You know you have harmonics, because you've seen the graphical display on your harmonics analyzer. The big question is: "How do I get rid of them?" The answers lie not in magic, but in applying fundamental principles and possibly a few specialized cures.
In the third and final part of our series, we conclude our discussion with specific countermeasures to combat harmonic distortion. In Part 1 (March 1998 issue) and Part 2 (May 1998 issue), we learned that much of the panic surrounding the issue of harmonics is largely due to misunderstanding what the shape of a waveform means to a building distribution system.
Harmonics are not always going to present measurable problems. However, they can and do create havoc in many situations. Some possible problems include overheating of distribution transformers, adverse effects on electronic equipment, and system resonance with power factor correction banks. Potential sources include computers, lighting ballasts, copiers, and variable frequency drives.
In this installment, we'll look at countermeasures you can employ when installing variable frequency drives. But implement these countermeasures with care. Harmonics do not always create problems. Thus, spending time and money to carry out all of the key countermeasures is not always a good investment. If you know harmonics are causing problems, then you need to apply the countermeasures in a methodical fashion. If you can't detect problems from harmonics, scale back your countermeasure efforts.
Guidelines that address harmonics share a common goal: to maintain the quality of electrical power at the point of common coupling (PCC). You meet such a goal if you limit the harmonics-induced voltage distortion at the point of common coupling. So, what is this "point of common coupling?" It's the interface between sources and loads. Most experts select the primary of a feeder transformer as the PCC, and measure there for distortion.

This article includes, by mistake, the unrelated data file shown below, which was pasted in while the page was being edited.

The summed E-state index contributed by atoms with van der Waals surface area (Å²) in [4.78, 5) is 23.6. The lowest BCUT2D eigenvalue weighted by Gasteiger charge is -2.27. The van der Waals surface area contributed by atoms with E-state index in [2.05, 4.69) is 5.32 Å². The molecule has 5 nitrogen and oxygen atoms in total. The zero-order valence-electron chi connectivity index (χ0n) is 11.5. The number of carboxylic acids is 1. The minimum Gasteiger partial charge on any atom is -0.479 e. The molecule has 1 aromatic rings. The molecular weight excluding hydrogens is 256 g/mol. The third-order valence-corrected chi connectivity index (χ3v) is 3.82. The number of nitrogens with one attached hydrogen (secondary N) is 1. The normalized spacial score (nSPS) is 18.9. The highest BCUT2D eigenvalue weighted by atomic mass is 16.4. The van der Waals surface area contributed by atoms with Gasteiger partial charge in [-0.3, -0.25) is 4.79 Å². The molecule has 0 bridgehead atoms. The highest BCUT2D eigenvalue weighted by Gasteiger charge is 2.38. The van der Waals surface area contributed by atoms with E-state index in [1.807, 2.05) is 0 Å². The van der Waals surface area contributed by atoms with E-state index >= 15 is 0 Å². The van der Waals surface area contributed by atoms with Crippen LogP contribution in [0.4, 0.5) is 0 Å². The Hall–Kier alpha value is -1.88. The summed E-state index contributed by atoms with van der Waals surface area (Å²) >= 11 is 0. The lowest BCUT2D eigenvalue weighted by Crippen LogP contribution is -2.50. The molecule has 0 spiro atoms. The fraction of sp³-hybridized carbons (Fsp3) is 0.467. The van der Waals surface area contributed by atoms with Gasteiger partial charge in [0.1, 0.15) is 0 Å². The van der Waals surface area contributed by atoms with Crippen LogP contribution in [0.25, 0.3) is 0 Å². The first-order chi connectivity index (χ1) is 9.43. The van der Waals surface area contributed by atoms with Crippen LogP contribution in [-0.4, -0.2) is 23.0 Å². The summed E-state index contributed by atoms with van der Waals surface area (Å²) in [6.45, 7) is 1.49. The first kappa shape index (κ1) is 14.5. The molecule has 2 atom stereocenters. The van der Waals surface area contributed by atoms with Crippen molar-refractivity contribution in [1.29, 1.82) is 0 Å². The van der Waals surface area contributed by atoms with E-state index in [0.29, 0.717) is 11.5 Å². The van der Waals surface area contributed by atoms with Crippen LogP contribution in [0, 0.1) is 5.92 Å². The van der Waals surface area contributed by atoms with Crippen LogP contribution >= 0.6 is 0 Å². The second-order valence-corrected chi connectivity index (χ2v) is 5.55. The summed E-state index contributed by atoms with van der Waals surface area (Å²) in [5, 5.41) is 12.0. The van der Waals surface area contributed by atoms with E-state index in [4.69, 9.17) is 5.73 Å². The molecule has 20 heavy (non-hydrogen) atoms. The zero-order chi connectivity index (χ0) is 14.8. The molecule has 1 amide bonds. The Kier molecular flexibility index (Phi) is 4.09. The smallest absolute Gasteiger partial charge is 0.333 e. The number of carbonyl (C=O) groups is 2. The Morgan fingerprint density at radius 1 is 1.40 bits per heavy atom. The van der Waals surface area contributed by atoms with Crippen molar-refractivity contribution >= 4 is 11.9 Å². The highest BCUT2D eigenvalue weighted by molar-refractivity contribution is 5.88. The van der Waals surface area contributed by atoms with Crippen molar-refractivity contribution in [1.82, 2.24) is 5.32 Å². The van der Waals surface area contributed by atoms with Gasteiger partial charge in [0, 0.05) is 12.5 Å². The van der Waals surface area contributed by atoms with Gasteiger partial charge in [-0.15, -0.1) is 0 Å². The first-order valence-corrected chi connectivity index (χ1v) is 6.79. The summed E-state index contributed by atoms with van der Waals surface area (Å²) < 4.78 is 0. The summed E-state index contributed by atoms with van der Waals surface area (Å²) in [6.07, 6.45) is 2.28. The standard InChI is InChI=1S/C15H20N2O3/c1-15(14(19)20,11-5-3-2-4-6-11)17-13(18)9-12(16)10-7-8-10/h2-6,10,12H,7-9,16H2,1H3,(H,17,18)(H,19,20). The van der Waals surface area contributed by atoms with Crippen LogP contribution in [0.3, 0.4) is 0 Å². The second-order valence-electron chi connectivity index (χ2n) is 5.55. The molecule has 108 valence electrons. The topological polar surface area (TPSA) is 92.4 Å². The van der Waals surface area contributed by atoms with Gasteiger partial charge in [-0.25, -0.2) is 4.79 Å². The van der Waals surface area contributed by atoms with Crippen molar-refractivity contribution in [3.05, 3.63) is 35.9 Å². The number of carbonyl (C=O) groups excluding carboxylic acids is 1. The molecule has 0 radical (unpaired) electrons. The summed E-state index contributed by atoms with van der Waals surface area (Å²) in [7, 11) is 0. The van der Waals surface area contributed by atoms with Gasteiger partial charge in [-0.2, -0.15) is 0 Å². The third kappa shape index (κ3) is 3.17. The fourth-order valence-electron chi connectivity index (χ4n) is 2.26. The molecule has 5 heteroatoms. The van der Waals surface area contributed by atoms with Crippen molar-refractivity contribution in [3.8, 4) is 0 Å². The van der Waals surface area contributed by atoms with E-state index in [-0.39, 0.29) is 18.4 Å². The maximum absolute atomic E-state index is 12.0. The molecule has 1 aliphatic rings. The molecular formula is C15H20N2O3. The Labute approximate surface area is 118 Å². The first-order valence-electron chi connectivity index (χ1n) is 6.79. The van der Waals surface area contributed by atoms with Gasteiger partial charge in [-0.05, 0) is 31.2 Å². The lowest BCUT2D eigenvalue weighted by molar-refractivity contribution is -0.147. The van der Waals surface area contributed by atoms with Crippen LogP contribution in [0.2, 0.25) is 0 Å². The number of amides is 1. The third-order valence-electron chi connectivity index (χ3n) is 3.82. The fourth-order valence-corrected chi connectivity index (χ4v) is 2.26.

Do you have a problem resulting from harmonics? Do estimates show future facility expansions may push voltage distortion limits over 5%? If so, consider using the following countermeasures to reduce current distortion. This will have a dramatic impact on voltage distortion levels.
Variable Frequency Drive (VFD). In the United States, most variable frequency drives (VFDs) go into commercial (HVAC) applications. Consequently, this is the fastest growing market for VFD manufacturers. In this market, the cumulative average growth is just over 9%. People install VFDs to reduce total power consumption. These VFDs reduce the load on the feeder transformer (see Fig. 1, original article). This reduced load reduces the heat in the transformer core. In 95% of applications (assuming you follow the 80% transformer loading rule), voltage distortion will not exceed specified standards.
Furthermore, if you retrofit drives that incorporate SCRs (in the power conversion section) with drives that incorporate diodes (to rectify the incoming voltage waveform), you eliminate voltage notching. Accomplishing this does not require additional hardware. Fig. 2 (original article) shows the waveform to expect if you measure the current waveform at the input terminals of the VFD.